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T-Mobile shutting down older TVision service

Customers are being pushed to sign up for the company's new TVision Live service instead.

Customers are being pushed to sign up for the company's new TVision Live service instead.

(Image: Detusche Telekom/Handout, Graphic: The Desk)

T-Mobile says it will sunset its first attempt at pay television at the end of the year.

Starting December 30, T-Mobile says it will completely discontinue its TVision Home service and stop offering customers an associated high-speed home Internet service.

“TVision Home was just the start of our mission to make TV better for everyone and remove customer pain point,” T-Mobile said in a statement posted on its website. “We’ve been hard at work on a streaming solution since we started this journey in 2017.”

That was the year T-Mobile acquired Layer 3, a startup Internet-based pay television service. The company relaunched the service a year later as TVision Home, a $99 a month pay TV offering that was available in less than a dozen cities.

TVision Home ultimately led to the creation of TVision Live, a new streaming service that offers a handful of channels from Comcast, Disney, Fox Corporation and others for $40 a month. T-Mobile also offers a smaller streaming service, TVision Vibe, that includes 30 general entertainment channels for $10 a month.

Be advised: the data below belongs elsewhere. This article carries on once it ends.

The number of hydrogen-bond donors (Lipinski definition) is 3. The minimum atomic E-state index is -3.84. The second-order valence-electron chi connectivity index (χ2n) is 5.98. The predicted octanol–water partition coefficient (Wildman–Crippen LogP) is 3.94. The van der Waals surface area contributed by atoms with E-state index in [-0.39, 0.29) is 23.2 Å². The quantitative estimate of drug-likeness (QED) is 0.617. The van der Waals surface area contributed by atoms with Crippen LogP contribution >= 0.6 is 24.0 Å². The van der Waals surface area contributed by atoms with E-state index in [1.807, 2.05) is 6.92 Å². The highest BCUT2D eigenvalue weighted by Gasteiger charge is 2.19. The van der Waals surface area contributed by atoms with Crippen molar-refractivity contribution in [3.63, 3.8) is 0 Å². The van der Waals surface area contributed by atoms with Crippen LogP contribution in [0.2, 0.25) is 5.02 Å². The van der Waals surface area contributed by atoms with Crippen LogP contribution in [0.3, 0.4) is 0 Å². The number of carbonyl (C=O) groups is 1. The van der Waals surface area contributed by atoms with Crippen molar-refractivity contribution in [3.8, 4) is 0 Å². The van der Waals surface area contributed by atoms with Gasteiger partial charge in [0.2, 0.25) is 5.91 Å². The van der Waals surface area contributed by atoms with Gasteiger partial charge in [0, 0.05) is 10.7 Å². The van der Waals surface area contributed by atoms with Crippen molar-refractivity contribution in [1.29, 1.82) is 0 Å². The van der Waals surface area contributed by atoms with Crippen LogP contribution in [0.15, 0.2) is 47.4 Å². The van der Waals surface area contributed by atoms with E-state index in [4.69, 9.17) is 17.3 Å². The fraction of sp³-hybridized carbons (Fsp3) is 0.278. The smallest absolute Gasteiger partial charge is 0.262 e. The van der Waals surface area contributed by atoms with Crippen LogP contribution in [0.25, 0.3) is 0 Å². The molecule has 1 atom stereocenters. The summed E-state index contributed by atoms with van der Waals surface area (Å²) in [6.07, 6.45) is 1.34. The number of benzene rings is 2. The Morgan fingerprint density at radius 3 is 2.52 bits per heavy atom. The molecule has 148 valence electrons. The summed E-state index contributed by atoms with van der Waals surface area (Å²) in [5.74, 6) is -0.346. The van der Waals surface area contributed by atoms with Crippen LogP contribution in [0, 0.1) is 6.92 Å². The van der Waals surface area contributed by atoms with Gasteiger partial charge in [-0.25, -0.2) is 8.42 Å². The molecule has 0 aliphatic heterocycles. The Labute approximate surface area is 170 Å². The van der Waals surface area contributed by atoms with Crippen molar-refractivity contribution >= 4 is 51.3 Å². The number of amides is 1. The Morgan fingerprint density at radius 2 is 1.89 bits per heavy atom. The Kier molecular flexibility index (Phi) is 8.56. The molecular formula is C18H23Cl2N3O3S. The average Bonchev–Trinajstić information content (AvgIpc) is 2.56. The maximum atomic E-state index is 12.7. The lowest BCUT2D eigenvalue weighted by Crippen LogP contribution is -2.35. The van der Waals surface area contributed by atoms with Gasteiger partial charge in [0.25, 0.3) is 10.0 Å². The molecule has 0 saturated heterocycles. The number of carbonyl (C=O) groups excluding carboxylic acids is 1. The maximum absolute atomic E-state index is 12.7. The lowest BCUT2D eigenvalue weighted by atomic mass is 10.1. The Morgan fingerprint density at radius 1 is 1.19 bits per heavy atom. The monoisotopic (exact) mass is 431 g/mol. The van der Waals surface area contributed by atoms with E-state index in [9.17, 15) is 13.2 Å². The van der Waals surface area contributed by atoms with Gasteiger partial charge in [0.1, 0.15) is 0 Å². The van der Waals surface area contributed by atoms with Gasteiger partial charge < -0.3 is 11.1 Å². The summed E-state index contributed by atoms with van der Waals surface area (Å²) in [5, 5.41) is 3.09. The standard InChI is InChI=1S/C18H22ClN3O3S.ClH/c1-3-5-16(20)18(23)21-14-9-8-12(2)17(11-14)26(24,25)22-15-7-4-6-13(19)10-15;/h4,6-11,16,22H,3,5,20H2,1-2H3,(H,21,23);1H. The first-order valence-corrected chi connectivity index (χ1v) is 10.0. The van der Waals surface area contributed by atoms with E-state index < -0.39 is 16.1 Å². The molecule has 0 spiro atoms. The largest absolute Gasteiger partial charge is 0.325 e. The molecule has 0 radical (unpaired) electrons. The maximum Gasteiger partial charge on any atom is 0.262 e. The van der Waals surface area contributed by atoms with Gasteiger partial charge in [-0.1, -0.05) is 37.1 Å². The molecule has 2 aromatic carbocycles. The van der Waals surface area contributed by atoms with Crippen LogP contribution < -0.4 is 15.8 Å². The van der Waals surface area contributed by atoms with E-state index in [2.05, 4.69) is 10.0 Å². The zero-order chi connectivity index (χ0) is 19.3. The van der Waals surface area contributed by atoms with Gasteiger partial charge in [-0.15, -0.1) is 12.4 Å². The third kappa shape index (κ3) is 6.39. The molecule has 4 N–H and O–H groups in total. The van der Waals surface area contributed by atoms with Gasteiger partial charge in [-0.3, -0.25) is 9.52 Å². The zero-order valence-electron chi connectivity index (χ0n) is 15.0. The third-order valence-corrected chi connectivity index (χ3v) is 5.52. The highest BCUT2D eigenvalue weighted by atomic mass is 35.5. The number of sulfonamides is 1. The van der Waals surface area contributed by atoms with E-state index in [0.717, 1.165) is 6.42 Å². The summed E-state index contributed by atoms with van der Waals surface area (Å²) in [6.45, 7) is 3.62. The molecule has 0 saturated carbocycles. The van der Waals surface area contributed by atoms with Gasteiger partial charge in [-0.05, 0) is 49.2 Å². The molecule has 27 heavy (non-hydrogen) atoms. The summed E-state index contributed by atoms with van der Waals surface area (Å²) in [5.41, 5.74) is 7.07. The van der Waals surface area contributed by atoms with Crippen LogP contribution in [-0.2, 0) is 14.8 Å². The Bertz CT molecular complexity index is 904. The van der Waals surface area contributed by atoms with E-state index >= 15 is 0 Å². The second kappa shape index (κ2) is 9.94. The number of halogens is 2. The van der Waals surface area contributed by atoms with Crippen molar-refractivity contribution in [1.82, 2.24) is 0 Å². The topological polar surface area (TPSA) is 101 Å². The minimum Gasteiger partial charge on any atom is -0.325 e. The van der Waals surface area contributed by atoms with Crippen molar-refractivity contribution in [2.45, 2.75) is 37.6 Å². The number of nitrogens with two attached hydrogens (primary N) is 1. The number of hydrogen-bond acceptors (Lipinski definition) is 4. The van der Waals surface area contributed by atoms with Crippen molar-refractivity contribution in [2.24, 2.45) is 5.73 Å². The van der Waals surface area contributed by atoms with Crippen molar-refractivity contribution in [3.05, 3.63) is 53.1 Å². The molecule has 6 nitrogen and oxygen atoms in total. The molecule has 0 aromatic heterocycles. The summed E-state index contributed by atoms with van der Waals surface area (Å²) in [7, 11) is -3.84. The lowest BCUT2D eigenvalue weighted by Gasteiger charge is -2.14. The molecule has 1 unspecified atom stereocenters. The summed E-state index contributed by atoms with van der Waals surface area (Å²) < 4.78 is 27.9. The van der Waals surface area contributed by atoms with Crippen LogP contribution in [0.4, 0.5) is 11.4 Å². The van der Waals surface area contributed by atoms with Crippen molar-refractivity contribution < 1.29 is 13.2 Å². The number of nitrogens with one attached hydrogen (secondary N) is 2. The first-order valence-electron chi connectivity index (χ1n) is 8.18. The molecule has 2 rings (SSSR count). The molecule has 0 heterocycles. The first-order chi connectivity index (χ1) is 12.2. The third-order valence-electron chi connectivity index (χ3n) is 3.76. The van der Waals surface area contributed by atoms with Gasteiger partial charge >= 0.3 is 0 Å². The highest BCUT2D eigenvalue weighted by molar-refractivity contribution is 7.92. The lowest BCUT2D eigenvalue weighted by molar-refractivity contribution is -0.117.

Before December 30, T-Mobile will push its existing TVision Home customers to sign up for TVision Live. Existing TVision Home customers can try out TVision Live’s top package, Live Zone, and companion streaming service TVision Vibe for free through the middle of 2021.

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About the Author:

Matthew Keys

Matthew Keys is an award-winning journalist with more than 10 years of experience covering the business of television and radio broadcasting, streaming services and the overall media industry. In addition to his work as publisher of The Desk, Matthew contributes regularly to StreamTV Insider and KnowTechie, and has worked for several well-known news organizations, including Thomson Reuters, McNaughton Newspapers, Grasswire, Comstock's magazine, KTXL-TV and KGO-TV. Matthew is a member of IRE, a trade organization for investigative reporters and editors, and is based in Northern California.

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